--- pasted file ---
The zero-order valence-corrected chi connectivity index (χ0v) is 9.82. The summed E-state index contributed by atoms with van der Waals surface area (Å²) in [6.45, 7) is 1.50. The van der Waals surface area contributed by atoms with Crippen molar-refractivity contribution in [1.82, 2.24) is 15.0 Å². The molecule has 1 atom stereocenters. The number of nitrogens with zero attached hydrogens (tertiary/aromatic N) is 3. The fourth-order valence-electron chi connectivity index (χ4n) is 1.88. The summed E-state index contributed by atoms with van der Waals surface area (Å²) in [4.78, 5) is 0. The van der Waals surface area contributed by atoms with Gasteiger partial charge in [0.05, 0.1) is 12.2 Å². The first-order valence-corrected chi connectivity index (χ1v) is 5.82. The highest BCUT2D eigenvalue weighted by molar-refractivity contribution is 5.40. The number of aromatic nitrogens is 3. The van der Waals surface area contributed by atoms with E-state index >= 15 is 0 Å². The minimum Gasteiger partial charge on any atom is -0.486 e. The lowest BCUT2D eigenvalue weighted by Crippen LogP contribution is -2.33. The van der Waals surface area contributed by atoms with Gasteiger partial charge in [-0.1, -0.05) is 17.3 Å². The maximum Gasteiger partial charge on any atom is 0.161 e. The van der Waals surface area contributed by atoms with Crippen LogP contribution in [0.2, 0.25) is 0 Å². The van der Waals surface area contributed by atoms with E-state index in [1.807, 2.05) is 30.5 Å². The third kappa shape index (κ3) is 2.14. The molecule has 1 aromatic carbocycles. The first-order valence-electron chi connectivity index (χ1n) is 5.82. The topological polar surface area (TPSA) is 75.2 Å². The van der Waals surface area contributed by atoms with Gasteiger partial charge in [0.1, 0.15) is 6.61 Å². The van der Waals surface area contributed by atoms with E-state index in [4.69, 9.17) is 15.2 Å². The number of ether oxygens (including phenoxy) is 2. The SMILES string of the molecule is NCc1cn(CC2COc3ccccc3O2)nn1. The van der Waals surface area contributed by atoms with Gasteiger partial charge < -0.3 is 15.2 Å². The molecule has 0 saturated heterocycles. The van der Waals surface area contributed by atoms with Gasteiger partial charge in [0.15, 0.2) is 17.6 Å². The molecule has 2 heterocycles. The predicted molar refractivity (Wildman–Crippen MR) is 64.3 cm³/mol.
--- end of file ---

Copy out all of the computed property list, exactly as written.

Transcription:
The zero-order valence-corrected chi connectivity index (χ0v) is 9.82. The summed E-state index contributed by atoms with van der Waals surface area (Å²) in [6.45, 7) is 1.50. The van der Waals surface area contributed by atoms with Crippen molar-refractivity contribution in [1.82, 2.24) is 15.0 Å². The molecule has 1 atom stereocenters. The number of nitrogens with zero attached hydrogens (tertiary/aromatic N) is 3. The fourth-order valence-electron chi connectivity index (χ4n) is 1.88. The summed E-state index contributed by atoms with van der Waals surface area (Å²) in [4.78, 5) is 0. The van der Waals surface area contributed by atoms with Gasteiger partial charge in [0.05, 0.1) is 12.2 Å². The first-order valence-corrected chi connectivity index (χ1v) is 5.82. The highest BCUT2D eigenvalue weighted by molar-refractivity contribution is 5.40. The number of aromatic nitrogens is 3. The van der Waals surface area contributed by atoms with E-state index >= 15 is 0 Å². The minimum Gasteiger partial charge on any atom is -0.486 e. The lowest BCUT2D eigenvalue weighted by Crippen LogP contribution is -2.33. The van der Waals surface area contributed by atoms with Gasteiger partial charge in [-0.1, -0.05) is 17.3 Å². The maximum Gasteiger partial charge on any atom is 0.161 e. The van der Waals surface area contributed by atoms with Crippen LogP contribution in [0.2, 0.25) is 0 Å². The van der Waals surface area contributed by atoms with E-state index in [1.807, 2.05) is 30.5 Å². The third kappa shape index (κ3) is 2.14. The molecule has 1 aromatic carbocycles. The first-order valence-electron chi connectivity index (χ1n) is 5.82. The topological polar surface area (TPSA) is 75.2 Å². The van der Waals surface area contributed by atoms with Gasteiger partial charge in [0.1, 0.15) is 6.61 Å². The van der Waals surface area contributed by atoms with E-state index in [4.69, 9.17) is 15.2 Å². The number of ether oxygens (including phenoxy) is 2. The SMILES string of the molecule is NCc1cn(CC2COc3ccccc3O2)nn1. The van der Waals surface area contributed by atoms with Gasteiger partial charge < -0.3 is 15.2 Å². The molecule has 0 saturated heterocycles. The van der Waals surface area contributed by atoms with Gasteiger partial charge in [0.15, 0.2) is 17.6 Å². The molecule has 2 heterocycles. The predicted molar refractivity (Wildman–Crippen MR) is 64.3 cm³/mol.